Giant sabre-toothed anchovies roamed the oceans 45 million years ago

boquerones-prehistoricos
A painting of the 45-million-year-old saber-toothed anchovy Monosmilus chureloides chasing a shoal of smaller anchovies (Image: © Joschua Knüppe)

Scientists have found the remains of two ancient fish that had fanged teeth on their lower jaws and a huge, single sabre-tooth on the top.

These now-extinct fish are extremely distinct in their appearance, so much so that scientists say there are no other known fish - living or extinct - that looked like them.

The unusual teeth inspired scientists to name one of the fossils, identified as a new species: Monosmilus chureloides, which roughly translates to ‘single knife churel’. 

If you’re wondering what a ‘churel’ is, it’s a mythical vampire-like demon creature, with large fangs found in folklore of several South Asian countries, including Pakistan - where this fossil was discovered. 

Researchers examined two fossils, a 30-centimetre-long Clupeopsis straeleni fossil embedded in a rock formation near Chièvres, Belgium, that lived during the early Eocene epoch, about 50 million years ago and, a partial fossil Monosmilus chureloides that was discovered in Pakistan’s Punjab province. Monosmilus chureloides was around 1 metre long and lived about 45 million years ago in the shallow seas of what is now Pakistan.

Both fish shared the distinctive feature of a single sabre-tooth on the upper jaw.

The upper jaw of the Monosmilus chureloides included a giant curved fang that study lead researcher Alessio Capobianco jokingly calls the "sabre-tooth."

"When the mouth was closed, it would have extended from the top of the mouth all the way down to the bottom of its chin. Monosmilus chureloides probably used its extraordinary teeth to hunt smaller fishes. However, it is difficult to hypothesise their exact purpose, as no fish today has a similar set of teeth," explained Capbianco, a doctoral student in the Department of Earth and Environmental Sciences at the University of Michigan.

Despite the single Monosmilus chureloides specimen being collected in 1977 by a joint expedition from the University of Michigan and the Geological Survey of Pakistan, it has only recently been examined by Capobianco and the study's senior researcher Matt Friedman, an associate professor of palaeontology at the University of Michigan.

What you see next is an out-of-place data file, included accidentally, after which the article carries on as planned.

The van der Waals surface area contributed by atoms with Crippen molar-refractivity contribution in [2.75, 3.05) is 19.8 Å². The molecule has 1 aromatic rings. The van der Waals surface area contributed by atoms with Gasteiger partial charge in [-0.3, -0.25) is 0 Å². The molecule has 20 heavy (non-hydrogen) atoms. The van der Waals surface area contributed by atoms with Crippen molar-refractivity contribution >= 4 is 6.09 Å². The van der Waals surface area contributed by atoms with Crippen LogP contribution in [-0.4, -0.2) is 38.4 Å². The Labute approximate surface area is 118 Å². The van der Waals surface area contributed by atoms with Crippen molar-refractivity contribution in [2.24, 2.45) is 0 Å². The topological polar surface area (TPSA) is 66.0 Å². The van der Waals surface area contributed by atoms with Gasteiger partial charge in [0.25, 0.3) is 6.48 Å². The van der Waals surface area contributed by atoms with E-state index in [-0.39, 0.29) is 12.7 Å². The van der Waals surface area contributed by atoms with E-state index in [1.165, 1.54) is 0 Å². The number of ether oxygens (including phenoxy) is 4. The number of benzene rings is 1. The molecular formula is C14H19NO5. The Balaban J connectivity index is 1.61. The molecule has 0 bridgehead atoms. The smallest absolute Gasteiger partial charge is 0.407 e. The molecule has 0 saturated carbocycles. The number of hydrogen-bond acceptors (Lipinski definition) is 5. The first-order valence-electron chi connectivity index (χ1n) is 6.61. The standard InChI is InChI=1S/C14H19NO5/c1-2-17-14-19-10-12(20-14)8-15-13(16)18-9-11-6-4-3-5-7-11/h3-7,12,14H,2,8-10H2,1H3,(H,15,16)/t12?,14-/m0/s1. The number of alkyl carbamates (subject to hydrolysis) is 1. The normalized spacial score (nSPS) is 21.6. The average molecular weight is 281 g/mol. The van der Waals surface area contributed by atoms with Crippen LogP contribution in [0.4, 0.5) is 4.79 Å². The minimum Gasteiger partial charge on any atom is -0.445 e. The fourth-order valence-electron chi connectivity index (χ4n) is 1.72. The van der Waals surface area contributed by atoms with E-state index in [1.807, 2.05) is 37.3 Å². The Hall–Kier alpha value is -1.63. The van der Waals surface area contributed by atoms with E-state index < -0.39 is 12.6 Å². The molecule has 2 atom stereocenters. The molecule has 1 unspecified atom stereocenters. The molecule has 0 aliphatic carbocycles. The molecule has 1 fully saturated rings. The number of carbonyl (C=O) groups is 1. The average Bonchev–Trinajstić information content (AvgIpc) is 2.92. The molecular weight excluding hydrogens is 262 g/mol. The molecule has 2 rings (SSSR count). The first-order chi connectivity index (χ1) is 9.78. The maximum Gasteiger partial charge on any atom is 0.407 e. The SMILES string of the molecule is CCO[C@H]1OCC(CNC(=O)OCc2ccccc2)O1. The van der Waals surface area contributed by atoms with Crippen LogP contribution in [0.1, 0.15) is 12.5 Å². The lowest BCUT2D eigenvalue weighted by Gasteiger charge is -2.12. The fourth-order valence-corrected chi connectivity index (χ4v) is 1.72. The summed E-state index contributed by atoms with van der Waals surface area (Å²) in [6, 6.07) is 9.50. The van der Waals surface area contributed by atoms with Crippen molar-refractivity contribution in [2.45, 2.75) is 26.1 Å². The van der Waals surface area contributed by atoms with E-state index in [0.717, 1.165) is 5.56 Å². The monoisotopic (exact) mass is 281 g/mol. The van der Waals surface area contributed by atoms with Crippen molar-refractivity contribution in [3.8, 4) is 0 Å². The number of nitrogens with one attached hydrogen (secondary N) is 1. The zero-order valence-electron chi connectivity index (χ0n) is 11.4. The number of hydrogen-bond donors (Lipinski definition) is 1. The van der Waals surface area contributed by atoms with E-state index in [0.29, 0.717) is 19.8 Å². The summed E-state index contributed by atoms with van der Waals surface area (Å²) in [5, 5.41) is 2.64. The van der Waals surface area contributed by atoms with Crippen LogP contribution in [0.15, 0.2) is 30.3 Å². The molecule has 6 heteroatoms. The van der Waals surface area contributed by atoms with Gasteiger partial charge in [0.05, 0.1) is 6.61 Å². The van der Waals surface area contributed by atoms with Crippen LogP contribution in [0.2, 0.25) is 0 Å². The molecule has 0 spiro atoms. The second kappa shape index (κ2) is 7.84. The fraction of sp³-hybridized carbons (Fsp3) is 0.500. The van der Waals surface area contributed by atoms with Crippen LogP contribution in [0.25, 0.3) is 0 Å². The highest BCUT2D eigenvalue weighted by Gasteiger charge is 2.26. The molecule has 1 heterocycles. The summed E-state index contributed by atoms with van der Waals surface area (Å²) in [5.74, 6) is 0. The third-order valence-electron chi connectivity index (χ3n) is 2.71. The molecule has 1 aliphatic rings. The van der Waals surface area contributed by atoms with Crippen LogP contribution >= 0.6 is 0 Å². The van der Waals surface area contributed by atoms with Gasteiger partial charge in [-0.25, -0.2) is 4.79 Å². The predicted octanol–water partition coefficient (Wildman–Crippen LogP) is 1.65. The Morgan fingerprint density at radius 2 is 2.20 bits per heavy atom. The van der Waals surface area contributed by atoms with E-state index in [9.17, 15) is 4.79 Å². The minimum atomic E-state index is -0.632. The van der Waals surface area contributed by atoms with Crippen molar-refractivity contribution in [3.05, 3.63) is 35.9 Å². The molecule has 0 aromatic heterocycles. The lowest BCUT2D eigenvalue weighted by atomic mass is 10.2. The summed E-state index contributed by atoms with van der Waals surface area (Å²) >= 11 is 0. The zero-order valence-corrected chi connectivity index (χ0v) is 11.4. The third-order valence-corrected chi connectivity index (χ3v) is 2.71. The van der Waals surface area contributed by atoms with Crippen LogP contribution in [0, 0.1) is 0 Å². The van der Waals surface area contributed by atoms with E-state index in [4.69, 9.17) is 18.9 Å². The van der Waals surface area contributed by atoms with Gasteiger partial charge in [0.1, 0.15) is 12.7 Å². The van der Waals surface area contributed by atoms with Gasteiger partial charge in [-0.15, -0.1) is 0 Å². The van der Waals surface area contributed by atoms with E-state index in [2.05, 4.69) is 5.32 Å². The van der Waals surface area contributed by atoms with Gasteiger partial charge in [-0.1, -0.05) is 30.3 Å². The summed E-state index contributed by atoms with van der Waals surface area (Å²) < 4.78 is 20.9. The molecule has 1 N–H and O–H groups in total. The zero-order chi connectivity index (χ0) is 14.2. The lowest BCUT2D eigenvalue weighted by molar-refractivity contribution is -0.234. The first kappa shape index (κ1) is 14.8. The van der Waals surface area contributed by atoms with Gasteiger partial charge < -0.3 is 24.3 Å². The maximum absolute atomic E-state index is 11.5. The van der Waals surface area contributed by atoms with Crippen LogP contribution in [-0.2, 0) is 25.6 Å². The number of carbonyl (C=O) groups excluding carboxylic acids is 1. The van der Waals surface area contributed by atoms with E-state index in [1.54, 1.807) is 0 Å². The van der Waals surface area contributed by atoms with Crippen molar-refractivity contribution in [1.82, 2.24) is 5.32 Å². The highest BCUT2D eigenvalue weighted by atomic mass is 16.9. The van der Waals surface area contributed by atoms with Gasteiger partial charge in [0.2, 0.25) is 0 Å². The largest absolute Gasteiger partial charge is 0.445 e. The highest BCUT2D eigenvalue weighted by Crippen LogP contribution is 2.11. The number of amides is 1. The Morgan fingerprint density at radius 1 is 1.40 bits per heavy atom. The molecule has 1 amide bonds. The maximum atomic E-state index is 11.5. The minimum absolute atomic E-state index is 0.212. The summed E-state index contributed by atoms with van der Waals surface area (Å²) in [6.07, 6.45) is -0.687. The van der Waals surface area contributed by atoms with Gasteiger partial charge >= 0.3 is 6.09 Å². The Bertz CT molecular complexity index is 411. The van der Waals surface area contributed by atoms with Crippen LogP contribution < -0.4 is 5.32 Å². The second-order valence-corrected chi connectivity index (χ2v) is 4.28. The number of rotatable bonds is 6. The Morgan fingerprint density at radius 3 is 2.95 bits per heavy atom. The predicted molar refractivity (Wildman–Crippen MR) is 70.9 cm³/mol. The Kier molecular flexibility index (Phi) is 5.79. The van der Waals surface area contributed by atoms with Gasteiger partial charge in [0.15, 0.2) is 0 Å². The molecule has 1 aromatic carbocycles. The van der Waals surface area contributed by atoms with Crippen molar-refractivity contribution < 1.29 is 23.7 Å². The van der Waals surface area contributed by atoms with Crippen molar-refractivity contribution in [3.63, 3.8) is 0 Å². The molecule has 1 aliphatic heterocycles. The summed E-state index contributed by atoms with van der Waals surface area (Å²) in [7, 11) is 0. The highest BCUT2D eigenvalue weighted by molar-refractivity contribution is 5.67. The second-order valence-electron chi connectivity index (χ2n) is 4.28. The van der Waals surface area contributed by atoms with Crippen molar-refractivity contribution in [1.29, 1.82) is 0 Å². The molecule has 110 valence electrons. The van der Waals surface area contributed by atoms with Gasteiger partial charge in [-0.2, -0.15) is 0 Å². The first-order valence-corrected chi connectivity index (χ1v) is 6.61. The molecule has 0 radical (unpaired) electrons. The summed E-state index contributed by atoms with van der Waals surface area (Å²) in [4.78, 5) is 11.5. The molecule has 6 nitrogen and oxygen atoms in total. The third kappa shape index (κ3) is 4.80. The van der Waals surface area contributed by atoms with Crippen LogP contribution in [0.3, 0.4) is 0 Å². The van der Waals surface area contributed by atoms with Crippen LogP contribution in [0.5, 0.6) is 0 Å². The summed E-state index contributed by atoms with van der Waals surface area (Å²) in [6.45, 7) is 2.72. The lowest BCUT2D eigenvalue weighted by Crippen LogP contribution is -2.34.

After performing a CT scan on the fossil and establishing the specimen’s strange teeth arrangement, Capobianco was reminded of a similar teeth formation from another fossil (Clupeopsis straeleni), so decided to undertake a comparative study.

The findings of the research is published in the Royal Society Open Science journal and explains that these two fish, despite being found in quite different locations, are both closely related to modern anchovies. Unlike their docile relatives, the Clupeopsis and Monosmilus would have used their fangs to attack their prey, says the report.

"Clupeopsis and Monosmilus are clearly closely related because there is no other known fish (living or extinct) that has the same complement of teeth: a row of large fang-like teeth on the lower jaw, no teeth on the margin of the upper jaw and a single giant 'sabre-tooth' on the top of the mouth," said Capobianco.

When mass extinction events occur, surviving species adapt and change, often resulting in sudden anatomical transformations. It is likely that this happened to these fish during the final Cretaceous extinction.

This unexpected discovery highlights the extraordinary evolutionary changes that followed the end-Cretaceous extinction event, with sabre-toothed anchovies living alongside familiar fish groups that inhabit today’s oceans.

Reference: 

Capobianco, A., et al., ‘Large-bodied sabre-toothed anchovies reveal unanticipated ecological diversity in early Palaeogene teleosts’, Royal Society Open Science, (2020). DOI: 10.1098/rsos.192260

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